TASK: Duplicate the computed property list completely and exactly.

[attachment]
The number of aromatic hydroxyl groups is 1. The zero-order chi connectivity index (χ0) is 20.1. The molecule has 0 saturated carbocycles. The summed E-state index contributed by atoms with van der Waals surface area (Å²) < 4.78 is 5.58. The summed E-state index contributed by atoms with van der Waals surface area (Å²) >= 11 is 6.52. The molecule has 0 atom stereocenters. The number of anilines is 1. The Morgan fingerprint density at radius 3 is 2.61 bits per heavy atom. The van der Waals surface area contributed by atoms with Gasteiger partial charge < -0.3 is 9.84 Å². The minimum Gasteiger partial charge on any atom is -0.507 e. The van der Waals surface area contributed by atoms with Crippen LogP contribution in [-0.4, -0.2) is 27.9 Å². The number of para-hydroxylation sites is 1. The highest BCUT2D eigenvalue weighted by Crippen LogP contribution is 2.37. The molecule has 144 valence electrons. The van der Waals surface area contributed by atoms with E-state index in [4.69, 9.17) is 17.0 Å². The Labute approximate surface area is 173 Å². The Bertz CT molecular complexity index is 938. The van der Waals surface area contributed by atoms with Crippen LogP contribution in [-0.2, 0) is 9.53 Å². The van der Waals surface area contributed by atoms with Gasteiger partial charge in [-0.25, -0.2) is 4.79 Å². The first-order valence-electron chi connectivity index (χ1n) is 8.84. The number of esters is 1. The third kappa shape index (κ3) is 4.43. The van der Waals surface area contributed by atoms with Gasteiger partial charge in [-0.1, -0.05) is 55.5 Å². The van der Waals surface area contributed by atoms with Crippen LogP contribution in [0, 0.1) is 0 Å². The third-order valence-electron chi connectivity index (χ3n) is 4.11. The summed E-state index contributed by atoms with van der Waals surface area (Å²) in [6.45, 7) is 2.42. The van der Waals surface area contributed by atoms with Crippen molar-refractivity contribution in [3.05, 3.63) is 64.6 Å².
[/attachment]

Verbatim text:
The number of aromatic hydroxyl groups is 1. The zero-order chi connectivity index (χ0) is 20.1. The molecule has 0 saturated carbocycles. The summed E-state index contributed by atoms with van der Waals surface area (Å²) < 4.78 is 5.58. The summed E-state index contributed by atoms with van der Waals surface area (Å²) >= 11 is 6.52. The molecule has 0 atom stereocenters. The number of anilines is 1. The Morgan fingerprint density at radius 3 is 2.61 bits per heavy atom. The van der Waals surface area contributed by atoms with Gasteiger partial charge < -0.3 is 9.84 Å². The minimum Gasteiger partial charge on any atom is -0.507 e. The van der Waals surface area contributed by atoms with Crippen LogP contribution in [-0.4, -0.2) is 27.9 Å². The number of para-hydroxylation sites is 1. The highest BCUT2D eigenvalue weighted by Crippen LogP contribution is 2.37. The molecule has 144 valence electrons. The van der Waals surface area contributed by atoms with E-state index in [4.69, 9.17) is 17.0 Å². The Labute approximate surface area is 173 Å². The Bertz CT molecular complexity index is 938. The van der Waals surface area contributed by atoms with Crippen LogP contribution in [-0.2, 0) is 9.53 Å². The van der Waals surface area contributed by atoms with Gasteiger partial charge in [-0.25, -0.2) is 4.79 Å². The first-order valence-electron chi connectivity index (χ1n) is 8.84. The number of esters is 1. The third kappa shape index (κ3) is 4.43. The van der Waals surface area contributed by atoms with Gasteiger partial charge in [-0.1, -0.05) is 55.5 Å². The van der Waals surface area contributed by atoms with Crippen LogP contribution in [0, 0.1) is 0 Å². The third-order valence-electron chi connectivity index (χ3n) is 4.11. The summed E-state index contributed by atoms with van der Waals surface area (Å²) in [6.45, 7) is 2.42. The van der Waals surface area contributed by atoms with Crippen molar-refractivity contribution in [3.05, 3.63) is 64.6 Å².